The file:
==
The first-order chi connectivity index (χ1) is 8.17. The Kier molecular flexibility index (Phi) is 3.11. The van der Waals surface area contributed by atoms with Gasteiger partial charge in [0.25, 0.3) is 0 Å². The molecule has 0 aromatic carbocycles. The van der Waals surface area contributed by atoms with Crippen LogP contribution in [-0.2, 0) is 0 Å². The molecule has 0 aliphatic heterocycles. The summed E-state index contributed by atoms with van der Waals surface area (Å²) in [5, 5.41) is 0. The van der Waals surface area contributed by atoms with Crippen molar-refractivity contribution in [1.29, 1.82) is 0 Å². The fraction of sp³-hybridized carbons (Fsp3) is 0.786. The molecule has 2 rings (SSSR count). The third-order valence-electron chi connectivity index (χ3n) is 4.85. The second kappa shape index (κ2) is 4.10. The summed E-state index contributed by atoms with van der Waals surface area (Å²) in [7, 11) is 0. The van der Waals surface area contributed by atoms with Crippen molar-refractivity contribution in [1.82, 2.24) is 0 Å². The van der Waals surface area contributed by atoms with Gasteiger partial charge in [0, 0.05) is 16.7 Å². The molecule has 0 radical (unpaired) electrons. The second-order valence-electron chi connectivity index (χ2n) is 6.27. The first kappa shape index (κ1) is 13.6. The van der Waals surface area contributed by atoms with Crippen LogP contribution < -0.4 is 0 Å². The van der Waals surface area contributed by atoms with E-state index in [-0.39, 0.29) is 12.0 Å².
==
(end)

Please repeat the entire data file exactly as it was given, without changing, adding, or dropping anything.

The first-order chi connectivity index (χ1) is 8.17. The Kier molecular flexibility index (Phi) is 3.11. The van der Waals surface area contributed by atoms with Gasteiger partial charge in [0.25, 0.3) is 0 Å². The molecule has 0 aromatic carbocycles. The van der Waals surface area contributed by atoms with Crippen LogP contribution in [-0.2, 0) is 0 Å². The molecule has 0 aliphatic heterocycles. The summed E-state index contributed by atoms with van der Waals surface area (Å²) in [5, 5.41) is 0. The van der Waals surface area contributed by atoms with Crippen molar-refractivity contribution in [1.29, 1.82) is 0 Å². The fraction of sp³-hybridized carbons (Fsp3) is 0.786. The molecule has 2 rings (SSSR count). The third-order valence-electron chi connectivity index (χ3n) is 4.85. The second kappa shape index (κ2) is 4.10. The summed E-state index contributed by atoms with van der Waals surface area (Å²) in [7, 11) is 0. The van der Waals surface area contributed by atoms with Crippen molar-refractivity contribution in [1.82, 2.24) is 0 Å². The van der Waals surface area contributed by atoms with Gasteiger partial charge in [0, 0.05) is 16.7 Å². The molecule has 0 radical (unpaired) electrons. The second-order valence-electron chi connectivity index (χ2n) is 6.27. The first kappa shape index (κ1) is 13.6. The van der Waals surface area contributed by atoms with Crippen LogP contribution < -0.4 is 0 Å². The van der Waals surface area contributed by atoms with E-state index in [-0.39, 0.29) is 12.0 Å².